Jeremiah 51:10
The LORD has brought forth our righteousness: come, and let us declare in Zion the work of the LORD our God.
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(10) The Lord hath brought forth our righteousness . . .—The Hebrew noun is plural—the many righteous acts or forms of righteousness. The thought is parallel to that of Isaiah 62:1. The exile in Babylon had been a time of reformation and growth in righteousness. The day of vengeance on the oppressing city was also a day of acquittal for Israel. It was seen that she had not forfeited the favour of Jehovah. She could still sing, as of old (Judges 5:11), the righteous acts of the Lord, and would sing them, as of old, in the restored sanctuary of Zion.

Jeremiah 51:10. The Lord hath brought forth our righteousness — Hath made manifest the equity of our cause, revenged the wrongs we have suffered, and shown ours to be the true religion, by bringing such remarkable judgments upon our enemies. Come, and let us declare in Zion, &c. — Therefore let us give glory to him in the assemblies of his church, and in the most public manner imaginable. This is spoken in the persons of the captive Jews.51:1-58 The particulars of this prophecy are dispersed and interwoven, and the same things left and returned to again. Babylon is abundant in treasures, yet neither her waters nor her wealth shall secure her. Destruction comes when they did not think of it. Wherever we are, in the greatest depths, at the greatest distances, we are to remember the Lord our God; and in the times of the greatest fears and hopes, it is most needful to remember the Lord. The feeling excited by Babylon's fall is the same with the New Testament Babylon, Re 18:9,19. The ruin of all who support idolatry, infidelity, and superstition, is needful for the revival of true godliness; and the threatening prophecies of Scripture yield comfort in this view. The great seat of antichristian tyranny, idolatry, and superstition, the persecutor of true Christians, is as certainly doomed to destruction as ancient Babylon. Then will vast multitudes mourn for sin, and seek the Lord. Then will the lost sheep of the house of Israel be brought back to the fold of the good Shepherd, and stray no more. And the exact fulfilment of these ancient prophecies encourages us to faith in all the promises and prophecies of the sacred Scriptures.Yahweh hath brought to the light those things which prove us to be righteous: i. e., by punishing Babylon He hath justified 10. Next after the speech of the confederates of Babylon, comes that of the Jews celebrating with thanksgivings the promise-keeping faithfulness of their covenant God.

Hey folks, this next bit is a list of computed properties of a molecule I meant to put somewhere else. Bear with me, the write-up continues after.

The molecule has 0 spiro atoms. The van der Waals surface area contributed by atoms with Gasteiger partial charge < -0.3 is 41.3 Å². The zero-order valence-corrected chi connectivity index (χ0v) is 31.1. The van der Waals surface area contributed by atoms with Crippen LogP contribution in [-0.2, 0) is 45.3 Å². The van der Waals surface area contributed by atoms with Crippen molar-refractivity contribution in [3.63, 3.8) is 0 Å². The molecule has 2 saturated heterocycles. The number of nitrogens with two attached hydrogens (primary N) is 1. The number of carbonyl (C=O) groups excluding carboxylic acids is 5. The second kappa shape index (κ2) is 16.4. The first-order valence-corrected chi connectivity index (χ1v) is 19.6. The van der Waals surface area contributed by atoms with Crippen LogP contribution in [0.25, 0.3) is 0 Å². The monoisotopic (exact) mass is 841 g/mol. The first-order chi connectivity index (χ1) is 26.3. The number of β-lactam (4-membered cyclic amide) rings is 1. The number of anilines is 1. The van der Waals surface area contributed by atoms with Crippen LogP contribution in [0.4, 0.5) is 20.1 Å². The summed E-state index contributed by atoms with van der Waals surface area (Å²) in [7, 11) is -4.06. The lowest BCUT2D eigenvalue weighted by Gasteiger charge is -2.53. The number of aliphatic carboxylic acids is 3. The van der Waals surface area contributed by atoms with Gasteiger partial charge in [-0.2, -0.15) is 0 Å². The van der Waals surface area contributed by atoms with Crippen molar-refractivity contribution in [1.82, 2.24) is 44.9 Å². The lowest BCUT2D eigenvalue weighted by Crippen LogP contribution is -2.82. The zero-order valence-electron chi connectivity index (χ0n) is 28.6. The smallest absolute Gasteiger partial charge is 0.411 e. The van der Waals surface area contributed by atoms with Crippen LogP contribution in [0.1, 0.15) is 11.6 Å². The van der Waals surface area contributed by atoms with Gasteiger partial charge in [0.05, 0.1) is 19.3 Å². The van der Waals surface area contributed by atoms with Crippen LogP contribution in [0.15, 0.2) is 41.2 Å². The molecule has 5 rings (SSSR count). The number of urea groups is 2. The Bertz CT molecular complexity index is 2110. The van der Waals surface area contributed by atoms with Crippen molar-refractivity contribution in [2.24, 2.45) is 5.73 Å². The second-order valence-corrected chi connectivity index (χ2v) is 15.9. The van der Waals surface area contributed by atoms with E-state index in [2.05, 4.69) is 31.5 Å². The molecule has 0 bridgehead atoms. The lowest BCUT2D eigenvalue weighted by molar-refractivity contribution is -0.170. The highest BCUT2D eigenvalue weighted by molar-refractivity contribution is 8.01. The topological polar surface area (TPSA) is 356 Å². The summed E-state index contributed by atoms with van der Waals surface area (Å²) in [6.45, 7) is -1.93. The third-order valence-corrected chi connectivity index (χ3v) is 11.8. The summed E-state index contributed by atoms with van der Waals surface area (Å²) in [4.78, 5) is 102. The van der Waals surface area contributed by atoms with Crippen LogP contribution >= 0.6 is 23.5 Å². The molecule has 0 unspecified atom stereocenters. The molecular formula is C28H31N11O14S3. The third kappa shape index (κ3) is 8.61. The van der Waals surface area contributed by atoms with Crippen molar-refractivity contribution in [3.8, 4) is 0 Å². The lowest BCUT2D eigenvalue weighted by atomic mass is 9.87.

brought forth, &c.—(Ps 37:6).

our righteousness—not the Jews' merits, but God's faithfulness to Himself and to His covenant, which constituted the "righteousness" of His people, that is, their justification in their controversy with Babylon, the cruel enemy of God and His people. Compare Jer 23:6, "The Lord our righteousness"; Mic 7:9. Their righteousness is His righteousness.

declare in Zion—(Ps 102:13-21).

These words are spoken as in the person of the Jews, owning the destruction of Babylon,

1. To be the mighty work of God.

2. An act of justice and judgment, pleading the cause and revenging the wrongs of his people; and owning the Jewish religion, and calling one to another to go to the temple to declare what God had done for them, and to give thanks unto him for it. The Lord hath brought forth our righteousness,.... Or "righteousnesses" (i) this, as Kimchi observes, is spoken in the person of the Israelites; not as though the Jews had done no iniquity, for which they were carried captive; they had committed much, and were far from being righteous in themselves, but were so in comparison of the Chaldeans; and who had gone beyond their commission, and had greatly oppressed them, and used them cruelly; and now the Lord, by bringing destruction upon them, vindicated the cause of his people, and showed it to be a righteous one; and that the religion they professed was true, and which the Chaldeans had derided and reproached: this righteousness, not of their persons, but of their cause, and the truth of their holy religion, the Lord brought forth to the light, and made it manifest, by taking their parts, and destroying their enemies: